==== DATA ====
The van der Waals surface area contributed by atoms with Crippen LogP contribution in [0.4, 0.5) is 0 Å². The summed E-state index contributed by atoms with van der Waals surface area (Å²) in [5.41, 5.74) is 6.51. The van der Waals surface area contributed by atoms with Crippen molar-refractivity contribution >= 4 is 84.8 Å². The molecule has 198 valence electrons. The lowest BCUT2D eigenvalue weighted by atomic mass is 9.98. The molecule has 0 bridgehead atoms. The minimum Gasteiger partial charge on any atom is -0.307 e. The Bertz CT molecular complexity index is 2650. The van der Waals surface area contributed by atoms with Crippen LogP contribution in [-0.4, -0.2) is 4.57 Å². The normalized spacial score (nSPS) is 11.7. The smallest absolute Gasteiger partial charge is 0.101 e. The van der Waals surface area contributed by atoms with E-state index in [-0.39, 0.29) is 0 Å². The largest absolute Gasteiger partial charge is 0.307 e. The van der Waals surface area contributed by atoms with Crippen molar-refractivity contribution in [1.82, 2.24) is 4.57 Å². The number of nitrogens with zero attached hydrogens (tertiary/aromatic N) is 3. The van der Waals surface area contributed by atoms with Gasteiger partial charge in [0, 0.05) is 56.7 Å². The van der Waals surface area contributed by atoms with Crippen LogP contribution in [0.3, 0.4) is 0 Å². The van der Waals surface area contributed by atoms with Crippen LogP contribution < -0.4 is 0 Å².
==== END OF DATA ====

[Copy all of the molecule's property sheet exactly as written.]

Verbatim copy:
The van der Waals surface area contributed by atoms with Crippen LogP contribution in [0.4, 0.5) is 0 Å². The summed E-state index contributed by atoms with van der Waals surface area (Å²) in [5.41, 5.74) is 6.51. The van der Waals surface area contributed by atoms with Crippen molar-refractivity contribution >= 4 is 84.8 Å². The molecule has 198 valence electrons. The lowest BCUT2D eigenvalue weighted by atomic mass is 9.98. The molecule has 0 bridgehead atoms. The minimum Gasteiger partial charge on any atom is -0.307 e. The Bertz CT molecular complexity index is 2650. The van der Waals surface area contributed by atoms with Crippen LogP contribution in [-0.4, -0.2) is 4.57 Å². The normalized spacial score (nSPS) is 11.7. The smallest absolute Gasteiger partial charge is 0.101 e. The van der Waals surface area contributed by atoms with E-state index in [-0.39, 0.29) is 0 Å². The largest absolute Gasteiger partial charge is 0.307 e. The van der Waals surface area contributed by atoms with Crippen molar-refractivity contribution in [1.82, 2.24) is 4.57 Å². The number of nitrogens with zero attached hydrogens (tertiary/aromatic N) is 3. The van der Waals surface area contributed by atoms with Gasteiger partial charge in [0, 0.05) is 56.7 Å². The van der Waals surface area contributed by atoms with Crippen LogP contribution in [0.3, 0.4) is 0 Å². The van der Waals surface area contributed by atoms with Crippen LogP contribution < -0.4 is 0 Å².